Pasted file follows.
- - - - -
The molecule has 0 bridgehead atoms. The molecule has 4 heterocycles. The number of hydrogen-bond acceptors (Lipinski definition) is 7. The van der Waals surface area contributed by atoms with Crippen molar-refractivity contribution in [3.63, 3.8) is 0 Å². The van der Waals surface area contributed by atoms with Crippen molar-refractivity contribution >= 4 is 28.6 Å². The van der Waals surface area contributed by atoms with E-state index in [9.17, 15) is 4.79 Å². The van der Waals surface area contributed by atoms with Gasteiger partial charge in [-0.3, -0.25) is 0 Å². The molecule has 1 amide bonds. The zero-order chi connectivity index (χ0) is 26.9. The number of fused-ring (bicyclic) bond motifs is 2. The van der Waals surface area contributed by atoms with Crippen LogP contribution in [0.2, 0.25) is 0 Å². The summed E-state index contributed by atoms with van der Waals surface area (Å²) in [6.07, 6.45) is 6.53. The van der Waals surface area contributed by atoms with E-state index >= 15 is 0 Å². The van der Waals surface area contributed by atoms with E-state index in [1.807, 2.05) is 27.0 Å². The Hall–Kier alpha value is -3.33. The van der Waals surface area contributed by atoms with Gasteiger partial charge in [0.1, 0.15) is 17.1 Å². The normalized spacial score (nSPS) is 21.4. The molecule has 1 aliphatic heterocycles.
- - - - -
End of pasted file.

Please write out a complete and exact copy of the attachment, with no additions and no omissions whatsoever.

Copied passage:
The molecule has 0 bridgehead atoms. The molecule has 4 heterocycles. The number of hydrogen-bond acceptors (Lipinski definition) is 7. The van der Waals surface area contributed by atoms with Crippen molar-refractivity contribution in [3.63, 3.8) is 0 Å². The van der Waals surface area contributed by atoms with Crippen molar-refractivity contribution >= 4 is 28.6 Å². The van der Waals surface area contributed by atoms with E-state index in [9.17, 15) is 4.79 Å². The van der Waals surface area contributed by atoms with Gasteiger partial charge in [-0.3, -0.25) is 0 Å². The molecule has 1 amide bonds. The zero-order chi connectivity index (χ0) is 26.9. The number of fused-ring (bicyclic) bond motifs is 2. The van der Waals surface area contributed by atoms with Crippen LogP contribution in [0.2, 0.25) is 0 Å². The summed E-state index contributed by atoms with van der Waals surface area (Å²) in [6.07, 6.45) is 6.53. The van der Waals surface area contributed by atoms with E-state index >= 15 is 0 Å². The van der Waals surface area contributed by atoms with E-state index in [1.807, 2.05) is 27.0 Å². The Hall–Kier alpha value is -3.33. The van der Waals surface area contributed by atoms with Gasteiger partial charge in [0.1, 0.15) is 17.1 Å². The normalized spacial score (nSPS) is 21.4. The molecule has 1 aliphatic heterocycles.